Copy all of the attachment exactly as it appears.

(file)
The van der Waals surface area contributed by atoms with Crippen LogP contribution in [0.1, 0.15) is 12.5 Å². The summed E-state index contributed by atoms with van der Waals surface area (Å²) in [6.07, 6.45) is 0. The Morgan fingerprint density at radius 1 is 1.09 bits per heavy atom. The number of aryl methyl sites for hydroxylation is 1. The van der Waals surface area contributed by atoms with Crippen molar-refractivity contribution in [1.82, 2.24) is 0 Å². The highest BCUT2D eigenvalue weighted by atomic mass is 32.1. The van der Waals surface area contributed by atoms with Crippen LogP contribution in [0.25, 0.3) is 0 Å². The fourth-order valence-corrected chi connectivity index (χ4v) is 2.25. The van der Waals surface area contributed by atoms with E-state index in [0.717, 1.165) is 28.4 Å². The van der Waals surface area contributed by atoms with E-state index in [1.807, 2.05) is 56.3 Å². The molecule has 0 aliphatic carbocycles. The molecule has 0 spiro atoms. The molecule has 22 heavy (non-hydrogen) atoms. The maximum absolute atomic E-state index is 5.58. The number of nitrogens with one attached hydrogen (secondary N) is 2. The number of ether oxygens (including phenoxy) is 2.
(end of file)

The van der Waals surface area contributed by atoms with Crippen LogP contribution in [0.1, 0.15) is 12.5 Å². The summed E-state index contributed by atoms with van der Waals surface area (Å²) in [6.07, 6.45) is 0. The Morgan fingerprint density at radius 1 is 1.09 bits per heavy atom. The number of aryl methyl sites for hydroxylation is 1. The van der Waals surface area contributed by atoms with Crippen molar-refractivity contribution in [1.82, 2.24) is 0 Å². The highest BCUT2D eigenvalue weighted by atomic mass is 32.1. The van der Waals surface area contributed by atoms with Crippen LogP contribution in [0.25, 0.3) is 0 Å². The fourth-order valence-corrected chi connectivity index (χ4v) is 2.25. The van der Waals surface area contributed by atoms with E-state index in [0.717, 1.165) is 28.4 Å². The van der Waals surface area contributed by atoms with E-state index in [1.807, 2.05) is 56.3 Å². The molecule has 0 aliphatic carbocycles. The molecule has 0 spiro atoms. The molecule has 22 heavy (non-hydrogen) atoms. The maximum absolute atomic E-state index is 5.58. The number of nitrogens with one attached hydrogen (secondary N) is 2. The number of ether oxygens (including phenoxy) is 2.